Also today: Bin Laden tells Obama to listen up from Osama; Haitian quake toll exceeds 150,000 buried; Avatar sinks Titanic as biggest grossing movie of all-time; Former presidential candidate McCain accepts Supreme Court ruling on campaign funding, despite opposing principles; Japanese small-town mayoral election may see US kicked off Okinawa; Venezuela’s Chavez turns vanity into law; Netanyahu puts spoke in US attempts to talk peace between Israelis and Palestinians.
Iranians to continue enriching uranium unless big powers play ball
Iran President Mahmud Ahmadinejad likes to play cat and mouse with big powers, re-iterating that his country will produce its own highly enriched uranium if the West doesn’t accept it’s counter-proposal to a UN deal worked out late last year. The Iranians change the goalposts every time an agreement is near over the enrichment of high-grade nuclear fuel that can be turned into nuclear weapons. This time round they’ve said they won’t wait a year to receive non-weapons grade fuel processed elsewhere to power electricity-producing civilian reactors, in return for giving up what the West believes are Iranian designs on a bomb. Ahmadinejad is seen as trying to appeal to Iran's sense of nationalism, with his rhetoric about the success of the country’s nuclear programme meant to divert attention away from the nation’s economic and political malaise. His government has brutally put down protests demanding greater democracy in past months, and the president must reckon he needs some political capital.
Bin Laden tells Obama to listen up from Osama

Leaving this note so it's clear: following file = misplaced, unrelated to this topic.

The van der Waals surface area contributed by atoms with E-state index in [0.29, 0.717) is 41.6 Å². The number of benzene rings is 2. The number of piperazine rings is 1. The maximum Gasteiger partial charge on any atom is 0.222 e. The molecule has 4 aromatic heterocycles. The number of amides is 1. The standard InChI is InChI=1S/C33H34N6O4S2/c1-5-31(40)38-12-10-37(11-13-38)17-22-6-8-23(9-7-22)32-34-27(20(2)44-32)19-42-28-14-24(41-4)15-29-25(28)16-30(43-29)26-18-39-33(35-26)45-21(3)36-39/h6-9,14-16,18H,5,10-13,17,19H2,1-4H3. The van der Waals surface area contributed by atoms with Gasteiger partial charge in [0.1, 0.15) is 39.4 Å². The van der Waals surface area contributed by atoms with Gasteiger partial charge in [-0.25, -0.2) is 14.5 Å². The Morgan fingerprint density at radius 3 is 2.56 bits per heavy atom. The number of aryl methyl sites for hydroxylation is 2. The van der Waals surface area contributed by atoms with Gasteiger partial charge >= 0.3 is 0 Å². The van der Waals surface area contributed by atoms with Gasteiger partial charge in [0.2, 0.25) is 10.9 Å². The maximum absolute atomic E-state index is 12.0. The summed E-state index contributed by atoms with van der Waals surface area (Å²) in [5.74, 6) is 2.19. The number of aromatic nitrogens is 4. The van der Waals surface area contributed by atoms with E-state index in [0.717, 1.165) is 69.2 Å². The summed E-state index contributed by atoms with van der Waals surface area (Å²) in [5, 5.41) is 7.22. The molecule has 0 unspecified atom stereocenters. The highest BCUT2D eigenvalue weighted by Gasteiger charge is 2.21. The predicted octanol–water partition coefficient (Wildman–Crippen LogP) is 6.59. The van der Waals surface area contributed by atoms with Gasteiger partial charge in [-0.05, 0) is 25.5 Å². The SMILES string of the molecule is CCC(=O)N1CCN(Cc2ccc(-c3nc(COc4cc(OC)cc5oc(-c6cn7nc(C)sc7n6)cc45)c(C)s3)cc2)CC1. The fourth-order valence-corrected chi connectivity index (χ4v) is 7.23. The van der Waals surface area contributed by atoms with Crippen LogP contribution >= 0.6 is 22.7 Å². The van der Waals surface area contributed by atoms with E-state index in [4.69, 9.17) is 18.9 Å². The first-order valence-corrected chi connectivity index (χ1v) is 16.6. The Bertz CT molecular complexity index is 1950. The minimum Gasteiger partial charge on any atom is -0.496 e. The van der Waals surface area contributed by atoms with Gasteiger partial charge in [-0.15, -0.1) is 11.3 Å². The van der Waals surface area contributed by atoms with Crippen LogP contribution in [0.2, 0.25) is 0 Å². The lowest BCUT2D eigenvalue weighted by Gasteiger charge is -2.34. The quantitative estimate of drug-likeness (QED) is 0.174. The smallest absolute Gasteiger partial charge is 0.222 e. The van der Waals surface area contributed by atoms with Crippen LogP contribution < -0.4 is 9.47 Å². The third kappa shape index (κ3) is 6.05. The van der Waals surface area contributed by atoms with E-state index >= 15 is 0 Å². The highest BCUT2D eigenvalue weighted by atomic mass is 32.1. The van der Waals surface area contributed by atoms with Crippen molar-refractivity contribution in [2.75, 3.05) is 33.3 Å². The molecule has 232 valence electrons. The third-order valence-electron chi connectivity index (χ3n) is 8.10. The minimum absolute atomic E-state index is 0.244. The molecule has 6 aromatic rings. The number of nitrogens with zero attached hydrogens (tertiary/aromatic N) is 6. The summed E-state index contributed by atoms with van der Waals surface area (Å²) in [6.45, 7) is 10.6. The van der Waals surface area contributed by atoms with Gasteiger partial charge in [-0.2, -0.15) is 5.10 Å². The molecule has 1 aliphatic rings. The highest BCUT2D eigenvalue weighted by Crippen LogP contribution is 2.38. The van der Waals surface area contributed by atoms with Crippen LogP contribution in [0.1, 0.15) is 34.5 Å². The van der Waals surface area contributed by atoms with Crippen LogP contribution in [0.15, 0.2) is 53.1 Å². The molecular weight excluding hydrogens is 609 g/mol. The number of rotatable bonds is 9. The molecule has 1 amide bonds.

If it weren’t so deadly, it would be hilariously funny. News reports say Osama bin Laden gave the thumbs-up to the failed attempt to blow up Northwest Airlines Flight 253 over Detroit on Christmas Day, and is now threatening new attacks against the US in “his” latest audio message. He even got into rhyme, or it could have been rap, directing his opening lines at President Barack Obama – "from Osama to Obama" – saying Americans will never have peace and security until the Palestinians get it. The thing about Osama’s statements is that they are usually completely generic, so when he talks about a plane being shot down a day ago, he says something like “the attack will make you infidel dogs take cover”, but in reality, such an event could have taken place at the time of the rinderpest. That aside, US officials reckon his latest statement (from the grave?) is aimed at showing he has direct command over all of al-Qaeda, wherever he and they may be. But the Americans also say he didn’t even know about the Nigerian-born would-be bomber’s pawn-like role in a plot dreamt up by a Yemen-based al-Qaeda franchise. How do they know that? Ask Homeland Security. This time Osama said that the message delivered through the plane of the heroic warrior Umar Farouk Abdulmutallab confirmed previous messages sent by the heroes of September 11. So we imagine that the CIA and others are frantically running a voice check. Would someone please confirm if Osama is dead or alive, or is it too much that the public actually has a right to know.